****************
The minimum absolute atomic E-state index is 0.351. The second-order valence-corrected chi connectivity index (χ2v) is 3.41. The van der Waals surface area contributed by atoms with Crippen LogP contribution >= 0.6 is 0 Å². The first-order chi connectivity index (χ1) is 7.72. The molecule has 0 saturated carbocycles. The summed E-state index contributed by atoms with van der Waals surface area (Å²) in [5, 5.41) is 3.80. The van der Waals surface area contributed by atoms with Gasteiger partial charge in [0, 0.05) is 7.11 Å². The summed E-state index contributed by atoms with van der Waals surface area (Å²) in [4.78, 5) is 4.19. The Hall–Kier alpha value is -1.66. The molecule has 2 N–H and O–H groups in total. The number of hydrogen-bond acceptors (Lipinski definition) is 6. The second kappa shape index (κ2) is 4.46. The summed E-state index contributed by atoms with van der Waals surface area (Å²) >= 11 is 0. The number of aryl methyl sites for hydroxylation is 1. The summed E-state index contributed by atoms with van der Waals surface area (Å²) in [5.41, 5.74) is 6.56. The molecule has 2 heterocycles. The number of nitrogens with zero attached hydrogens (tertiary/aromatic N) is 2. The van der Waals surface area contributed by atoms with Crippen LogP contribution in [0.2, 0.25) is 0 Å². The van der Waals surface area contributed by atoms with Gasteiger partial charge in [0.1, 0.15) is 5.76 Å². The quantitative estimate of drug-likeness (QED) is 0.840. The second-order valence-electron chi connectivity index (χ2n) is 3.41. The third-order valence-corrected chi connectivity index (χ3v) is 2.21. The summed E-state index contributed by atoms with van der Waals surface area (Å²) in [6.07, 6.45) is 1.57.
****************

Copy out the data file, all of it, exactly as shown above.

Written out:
The minimum absolute atomic E-state index is 0.351. The second-order valence-corrected chi connectivity index (χ2v) is 3.41. The van der Waals surface area contributed by atoms with Crippen LogP contribution >= 0.6 is 0 Å². The first-order chi connectivity index (χ1) is 7.72. The molecule has 0 saturated carbocycles. The summed E-state index contributed by atoms with van der Waals surface area (Å²) in [5, 5.41) is 3.80. The van der Waals surface area contributed by atoms with Gasteiger partial charge in [0, 0.05) is 7.11 Å². The summed E-state index contributed by atoms with van der Waals surface area (Å²) in [4.78, 5) is 4.19. The Hall–Kier alpha value is -1.66. The molecule has 2 N–H and O–H groups in total. The number of hydrogen-bond acceptors (Lipinski definition) is 6. The second kappa shape index (κ2) is 4.46. The summed E-state index contributed by atoms with van der Waals surface area (Å²) >= 11 is 0. The number of aryl methyl sites for hydroxylation is 1. The summed E-state index contributed by atoms with van der Waals surface area (Å²) in [5.41, 5.74) is 6.56. The molecule has 2 heterocycles. The number of nitrogens with zero attached hydrogens (tertiary/aromatic N) is 2. The van der Waals surface area contributed by atoms with Crippen LogP contribution in [0.2, 0.25) is 0 Å². The van der Waals surface area contributed by atoms with Gasteiger partial charge in [0.1, 0.15) is 5.76 Å². The quantitative estimate of drug-likeness (QED) is 0.840. The second-order valence-electron chi connectivity index (χ2n) is 3.41. The third-order valence-corrected chi connectivity index (χ3v) is 2.21. The summed E-state index contributed by atoms with van der Waals surface area (Å²) in [6.07, 6.45) is 1.57.